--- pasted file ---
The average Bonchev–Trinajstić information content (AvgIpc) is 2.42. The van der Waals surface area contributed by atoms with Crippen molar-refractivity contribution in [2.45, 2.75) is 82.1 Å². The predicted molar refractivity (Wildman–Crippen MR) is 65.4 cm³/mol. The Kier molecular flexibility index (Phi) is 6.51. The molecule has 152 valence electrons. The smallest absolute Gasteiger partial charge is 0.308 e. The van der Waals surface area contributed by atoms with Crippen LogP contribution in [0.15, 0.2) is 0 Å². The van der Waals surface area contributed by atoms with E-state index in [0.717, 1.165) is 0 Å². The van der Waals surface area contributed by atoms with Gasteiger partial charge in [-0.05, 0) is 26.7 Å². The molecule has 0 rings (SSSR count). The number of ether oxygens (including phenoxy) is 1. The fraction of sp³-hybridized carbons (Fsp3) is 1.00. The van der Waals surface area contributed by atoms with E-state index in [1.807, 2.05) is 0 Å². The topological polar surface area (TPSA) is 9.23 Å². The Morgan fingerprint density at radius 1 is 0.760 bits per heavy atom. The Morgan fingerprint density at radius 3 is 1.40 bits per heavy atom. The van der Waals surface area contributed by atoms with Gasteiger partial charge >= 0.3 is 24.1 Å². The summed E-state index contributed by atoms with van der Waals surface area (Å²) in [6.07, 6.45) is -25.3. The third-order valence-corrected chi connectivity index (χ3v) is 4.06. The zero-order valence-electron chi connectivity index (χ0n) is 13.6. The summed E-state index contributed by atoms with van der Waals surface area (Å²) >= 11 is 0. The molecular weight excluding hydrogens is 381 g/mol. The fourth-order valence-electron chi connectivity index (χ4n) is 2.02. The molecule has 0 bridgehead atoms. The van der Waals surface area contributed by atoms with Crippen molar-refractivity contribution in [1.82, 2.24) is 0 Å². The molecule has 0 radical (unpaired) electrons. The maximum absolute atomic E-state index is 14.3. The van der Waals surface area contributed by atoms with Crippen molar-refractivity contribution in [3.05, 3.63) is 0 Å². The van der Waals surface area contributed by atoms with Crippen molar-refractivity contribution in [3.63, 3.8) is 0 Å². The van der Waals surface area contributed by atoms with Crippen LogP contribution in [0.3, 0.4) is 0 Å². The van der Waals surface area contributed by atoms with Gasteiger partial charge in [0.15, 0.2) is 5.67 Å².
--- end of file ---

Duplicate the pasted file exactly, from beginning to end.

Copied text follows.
The average Bonchev–Trinajstić information content (AvgIpc) is 2.42. The van der Waals surface area contributed by atoms with Crippen molar-refractivity contribution in [2.45, 2.75) is 82.1 Å². The predicted molar refractivity (Wildman–Crippen MR) is 65.4 cm³/mol. The Kier molecular flexibility index (Phi) is 6.51. The molecule has 152 valence electrons. The smallest absolute Gasteiger partial charge is 0.308 e. The van der Waals surface area contributed by atoms with Crippen LogP contribution in [0.15, 0.2) is 0 Å². The van der Waals surface area contributed by atoms with E-state index in [0.717, 1.165) is 0 Å². The van der Waals surface area contributed by atoms with Gasteiger partial charge in [-0.05, 0) is 26.7 Å². The molecule has 0 rings (SSSR count). The number of ether oxygens (including phenoxy) is 1. The fraction of sp³-hybridized carbons (Fsp3) is 1.00. The van der Waals surface area contributed by atoms with E-state index in [1.807, 2.05) is 0 Å². The topological polar surface area (TPSA) is 9.23 Å². The Morgan fingerprint density at radius 1 is 0.760 bits per heavy atom. The Morgan fingerprint density at radius 3 is 1.40 bits per heavy atom. The van der Waals surface area contributed by atoms with Gasteiger partial charge >= 0.3 is 24.1 Å². The summed E-state index contributed by atoms with van der Waals surface area (Å²) in [6.07, 6.45) is -25.3. The third-order valence-corrected chi connectivity index (χ3v) is 4.06. The zero-order valence-electron chi connectivity index (χ0n) is 13.6. The summed E-state index contributed by atoms with van der Waals surface area (Å²) >= 11 is 0. The molecular weight excluding hydrogens is 381 g/mol. The fourth-order valence-electron chi connectivity index (χ4n) is 2.02. The molecule has 0 bridgehead atoms. The van der Waals surface area contributed by atoms with Crippen molar-refractivity contribution in [1.82, 2.24) is 0 Å². The molecule has 0 radical (unpaired) electrons. The maximum absolute atomic E-state index is 14.3. The van der Waals surface area contributed by atoms with Crippen molar-refractivity contribution in [3.05, 3.63) is 0 Å². The van der Waals surface area contributed by atoms with Crippen molar-refractivity contribution in [3.63, 3.8) is 0 Å². The van der Waals surface area contributed by atoms with Crippen LogP contribution in [0.3, 0.4) is 0 Å². The van der Waals surface area contributed by atoms with Gasteiger partial charge in [0.15, 0.2) is 5.67 Å².